One of the most widely held misconceptions about the stock market and investing is that success is primarily a function of predicting the future. The majority of reporting and commentary in the business media about the stock market is focused on various experts predicting what will happen next. Those that market good calls are celebrated even if they don’t produce very good returns.
The reality is that great stock market success isn’t about predicting the future. It is about managing the present. Insightful predictions about stocks and the market can be very helpful in our quest for good ideas, but what will ultimately determine our level of success is how we handle those stocks in the short term as we wait for the long-term celebration.
The great challenge of the stock market is timing. Finding good stocks and ideas isn’t that difficult, but if you don’t time your entries and exits effectively, it won’t matter much if you pick good stocks. What will determine your level of success is timing. If you go big at the right time it will be huge, but if you go big at the wrong time, the frustration will often drive you to take a loss as your emotions overwhelm your logic.
The only way to get the timing right with some degree of precision is to manage the action that is occurring right now in front of your face.
The biggest mistake that many market players make is that they just keep on buying their favorite stocks regardless of the price action. They add on strength, they add on pullbacks, and they never reduce positions into volatility. This is a recipe for disaster because even the best stocks are going to go through some nasty corrections as they develop. When your position size is too large at the wrong time, then the reflexive move is to call the stock pick a failure and give up on it.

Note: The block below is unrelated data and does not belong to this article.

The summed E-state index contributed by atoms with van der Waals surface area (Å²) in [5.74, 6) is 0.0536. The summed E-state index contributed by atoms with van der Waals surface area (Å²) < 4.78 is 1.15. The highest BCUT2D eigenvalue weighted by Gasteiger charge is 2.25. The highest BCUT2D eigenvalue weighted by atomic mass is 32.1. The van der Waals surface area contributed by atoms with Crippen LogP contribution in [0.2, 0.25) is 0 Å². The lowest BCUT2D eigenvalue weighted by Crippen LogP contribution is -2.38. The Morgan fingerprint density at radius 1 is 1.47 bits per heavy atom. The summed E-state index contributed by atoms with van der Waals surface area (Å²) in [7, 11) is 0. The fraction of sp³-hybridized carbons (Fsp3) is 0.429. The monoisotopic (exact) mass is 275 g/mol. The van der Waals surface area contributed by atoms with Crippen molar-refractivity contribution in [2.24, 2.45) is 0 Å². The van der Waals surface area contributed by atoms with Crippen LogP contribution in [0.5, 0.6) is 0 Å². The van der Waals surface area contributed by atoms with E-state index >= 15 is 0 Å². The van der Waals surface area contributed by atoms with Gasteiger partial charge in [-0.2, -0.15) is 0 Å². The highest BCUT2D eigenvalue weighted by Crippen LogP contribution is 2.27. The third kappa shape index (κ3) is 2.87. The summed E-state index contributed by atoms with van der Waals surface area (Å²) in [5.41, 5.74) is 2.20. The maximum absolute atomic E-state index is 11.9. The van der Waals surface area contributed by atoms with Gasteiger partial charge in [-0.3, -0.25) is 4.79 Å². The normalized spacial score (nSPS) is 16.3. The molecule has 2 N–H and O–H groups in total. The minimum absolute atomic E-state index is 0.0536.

If you are holding a smaller position in a favorite name as it acts poorly, then your mindset is completely different. You will look for the opportunity that is being created rather than focus on the pain of poor action.
Short-term management of long-term holdings is not an easy task. It requires constant work but the combination of a very short-term trading approach along with a long-term view is a very potent weapon. I trade some of my favorite names on a nearly daily basis. They have sufficient volatility for day trading, but my long-term view of the stock helps to give me additional confidence that the trades will pay off.
This past week I discussed one such favorite on Real Money. I’ve been holding some Aurinia Pharmaceuticals (AUPH) for a long time as I’m confident that it will eventually be a winner, but it has acted very poorly for a long time. Rather than just buy-and-hold the stock and hope that it will pay off nicely at some distant time, I trade it quite often. When I see a technical pattern, I like I will jump in and try to take some short-term profits while I continue to wait for the big move. At some point, the stock will start to put together a sustained move, and I’ll be looking to ramp up my positions quickly as that occurs.
Quite often, the stocks I like long term will look quite poor in the short term. I view those charts as offering good trading as they improve. As long as my overall thesis on a stock remains positive, I will keep looking for new trading opportunities.
The essence of this approach to trading is to able to view a single stock in multiple time frames. The way it is traded short term might be the exact opposite of what you do long term.
The key to my market success is to identify stocks that I think will do well long term and then trade them aggressively in the short term while I wait. Rather than try to predict when my great ideas will eventually be recognized, I try to take advantage of the short-term volatility and inefficient pricing. My entry and exit points may not be the best, but the important thing is that I’m controlling my risk levels. The goal is to take the most risk when conditions look best and reduce it when things look most dangerous.
Good predictions and stock selection are quite beneficial in producing strong returns, but it managing short term volatility and being aggressive at the right time makes the difference between good results and great results.
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Read More: My Recipe for Success When Trading Stocks